The data suggest that different cellular pathways may be activated, depending on RT regimen, leading to differential biological effects. A better understanding of these mechanisms might assist in building novel combination-treatment regimens.
Jerome Lacombe, PhD, Kevin McClain, PhD, Paul Gonzales, Steven E. Finkelstein, PhD, MD, Frederic Zenhausern, PhD; University of Arizona; 21st Century Oncology; Translational Drug Development
BACKGROUND: Treatment with external beam radiation uses fractionated doses of ≤ 2 Gy as the standard of care. However, with the development of sophisticated equipment, more precise doses can be delivered to the target while minimizing side effects to the surrounding healthy tissue. This allows for hypofractionated radiation therapy (RT) regimens utilizing higher doses in fewer fractions. Clinical studies are trying to evaluate the differential effects between fractionated and high-dose RT on patients’ outcomes (eg, normal tissue toxicity, tumor resistance, and overall survival). However, the biological response at the cellular level and the different cellular pathways involved are inadequately elucidated. Therefore, we developed a pilot study to understand these molecular changes by analyzing expression of 20 genes previously identified as biodosimetry biomarkers in leukocytes collected from small blood volumes.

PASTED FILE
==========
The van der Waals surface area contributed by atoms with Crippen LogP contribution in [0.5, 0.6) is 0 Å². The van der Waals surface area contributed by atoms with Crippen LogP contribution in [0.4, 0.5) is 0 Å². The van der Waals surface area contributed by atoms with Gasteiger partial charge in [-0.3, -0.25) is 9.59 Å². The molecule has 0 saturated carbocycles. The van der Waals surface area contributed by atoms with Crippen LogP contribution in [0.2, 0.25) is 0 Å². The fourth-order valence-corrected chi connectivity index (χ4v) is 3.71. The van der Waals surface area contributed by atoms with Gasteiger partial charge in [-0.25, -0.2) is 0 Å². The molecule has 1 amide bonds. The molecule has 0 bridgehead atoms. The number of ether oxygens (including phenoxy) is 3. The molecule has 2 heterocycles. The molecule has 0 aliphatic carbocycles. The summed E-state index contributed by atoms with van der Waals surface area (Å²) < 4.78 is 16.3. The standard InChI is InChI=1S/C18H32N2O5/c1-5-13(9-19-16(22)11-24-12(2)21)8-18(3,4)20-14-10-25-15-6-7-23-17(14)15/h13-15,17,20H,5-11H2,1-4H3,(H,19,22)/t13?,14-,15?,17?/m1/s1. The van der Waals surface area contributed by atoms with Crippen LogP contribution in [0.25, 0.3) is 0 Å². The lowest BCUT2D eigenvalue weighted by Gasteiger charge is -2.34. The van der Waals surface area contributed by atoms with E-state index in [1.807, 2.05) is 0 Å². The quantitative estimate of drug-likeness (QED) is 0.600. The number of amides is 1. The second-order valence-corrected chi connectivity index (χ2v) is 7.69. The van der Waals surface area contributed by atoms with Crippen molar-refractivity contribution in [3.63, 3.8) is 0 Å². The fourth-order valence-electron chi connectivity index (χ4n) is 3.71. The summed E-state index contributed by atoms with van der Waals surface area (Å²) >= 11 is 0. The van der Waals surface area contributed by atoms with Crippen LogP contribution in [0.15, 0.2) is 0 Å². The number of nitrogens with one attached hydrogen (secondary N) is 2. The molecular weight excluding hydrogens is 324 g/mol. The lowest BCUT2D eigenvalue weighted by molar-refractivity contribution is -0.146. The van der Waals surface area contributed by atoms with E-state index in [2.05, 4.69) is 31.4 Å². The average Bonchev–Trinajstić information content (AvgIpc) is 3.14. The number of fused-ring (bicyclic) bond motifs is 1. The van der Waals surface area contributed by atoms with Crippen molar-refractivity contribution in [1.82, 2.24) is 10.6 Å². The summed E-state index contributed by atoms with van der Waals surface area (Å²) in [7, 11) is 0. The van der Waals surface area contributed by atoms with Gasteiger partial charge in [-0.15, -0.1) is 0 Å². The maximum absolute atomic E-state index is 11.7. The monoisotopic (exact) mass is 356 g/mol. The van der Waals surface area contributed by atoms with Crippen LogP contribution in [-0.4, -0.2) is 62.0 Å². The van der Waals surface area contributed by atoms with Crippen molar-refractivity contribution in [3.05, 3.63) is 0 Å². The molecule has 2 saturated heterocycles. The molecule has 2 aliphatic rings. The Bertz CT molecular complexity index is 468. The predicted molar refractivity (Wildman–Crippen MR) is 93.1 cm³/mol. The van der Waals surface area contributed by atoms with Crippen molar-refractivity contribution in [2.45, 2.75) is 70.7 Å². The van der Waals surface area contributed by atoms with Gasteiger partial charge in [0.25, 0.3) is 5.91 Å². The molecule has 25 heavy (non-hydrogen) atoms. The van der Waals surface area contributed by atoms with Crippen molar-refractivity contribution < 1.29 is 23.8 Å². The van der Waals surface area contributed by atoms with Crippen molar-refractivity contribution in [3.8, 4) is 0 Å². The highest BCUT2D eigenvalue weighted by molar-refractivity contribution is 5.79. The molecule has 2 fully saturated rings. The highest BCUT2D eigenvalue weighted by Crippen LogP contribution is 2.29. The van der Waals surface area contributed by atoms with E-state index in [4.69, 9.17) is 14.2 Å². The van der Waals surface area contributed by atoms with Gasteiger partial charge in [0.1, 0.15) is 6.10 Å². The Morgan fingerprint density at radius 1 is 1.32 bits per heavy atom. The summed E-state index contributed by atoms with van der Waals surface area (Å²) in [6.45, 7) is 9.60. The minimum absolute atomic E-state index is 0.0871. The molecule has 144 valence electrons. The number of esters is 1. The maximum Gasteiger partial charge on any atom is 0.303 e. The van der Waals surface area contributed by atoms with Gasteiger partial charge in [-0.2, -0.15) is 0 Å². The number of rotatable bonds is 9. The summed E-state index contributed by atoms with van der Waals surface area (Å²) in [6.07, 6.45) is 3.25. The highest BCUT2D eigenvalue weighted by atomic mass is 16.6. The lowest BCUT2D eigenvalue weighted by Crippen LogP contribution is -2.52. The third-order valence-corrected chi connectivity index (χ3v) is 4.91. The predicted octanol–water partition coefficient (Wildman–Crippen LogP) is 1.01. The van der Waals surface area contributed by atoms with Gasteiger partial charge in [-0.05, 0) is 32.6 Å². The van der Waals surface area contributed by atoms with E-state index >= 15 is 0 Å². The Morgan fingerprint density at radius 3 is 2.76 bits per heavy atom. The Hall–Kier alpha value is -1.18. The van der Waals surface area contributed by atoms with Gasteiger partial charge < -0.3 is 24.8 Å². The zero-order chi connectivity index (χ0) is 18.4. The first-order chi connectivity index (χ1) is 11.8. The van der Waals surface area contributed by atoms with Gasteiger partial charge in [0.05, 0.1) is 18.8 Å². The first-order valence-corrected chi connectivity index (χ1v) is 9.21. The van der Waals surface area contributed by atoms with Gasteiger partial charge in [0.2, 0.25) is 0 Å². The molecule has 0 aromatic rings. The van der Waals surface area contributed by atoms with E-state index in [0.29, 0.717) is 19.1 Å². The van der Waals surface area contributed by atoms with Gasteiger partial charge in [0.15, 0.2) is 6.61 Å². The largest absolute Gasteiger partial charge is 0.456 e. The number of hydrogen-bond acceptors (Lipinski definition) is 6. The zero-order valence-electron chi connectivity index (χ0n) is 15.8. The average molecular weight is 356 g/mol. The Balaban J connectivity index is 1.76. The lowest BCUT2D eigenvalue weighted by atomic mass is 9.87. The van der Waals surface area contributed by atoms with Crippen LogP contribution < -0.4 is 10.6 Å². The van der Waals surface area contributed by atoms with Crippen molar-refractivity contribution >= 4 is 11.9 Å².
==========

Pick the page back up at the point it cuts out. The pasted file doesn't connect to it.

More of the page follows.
METHODS: A prostate cell line was exposed to a total radiation dose of 10 Gy, administered as a single dose (SD) or by daily multiple fractions (MFs) of 5 × 2 Gy, or was sham-irradiated as control. Following RT, the Radiation Exposure Dosage Index (REDI)-Dx assay (DxTerity Diagnostics, Rancho Dominguez, CA) was performed.
RESULTS: Several key genes were downregulated (HIST1H3D, DDB2, H2AFV, RCF4, PARP1, BAX, PRIM1, and CDKN1A) or upregulated (DEDD, MDM, and TRIB2) by SD treatment. Several genes were downregulated (HIST1H3D, DDB2, RPA1, RCF4, PARP1, BAX, PRIM1, CDKN1A) or upregulated (DEDD, TRIB2) by MF treatment, as well. Interestingly, six genes (HIST1H3D, DDB2, H2AFV, RPA1, DEDD, and MDM) were differentially expressed between SD and MF treatments. HIST1H3D, DDB2, RPA1, DEDD, and MDM were downregulated on MF treatment whereas H2AFV was upregulated. All of these genes are involved in DNA binding and participate in DNA damage repair (DDB2, RFA1), chromatin organization (HIST1H3D, H2AFV), or apoptosis regulation (DEDD).
CONCLUSIONS: The data suggest that different cellular pathways may be activated, depending on RT regimen, leading to differential biological effects. A better understanding of these mechanisms might assist in building novel combination-treatment regimens.
Proceedings of the 98th Annual Meeting of the American Radium Society - americanradiumsociety.org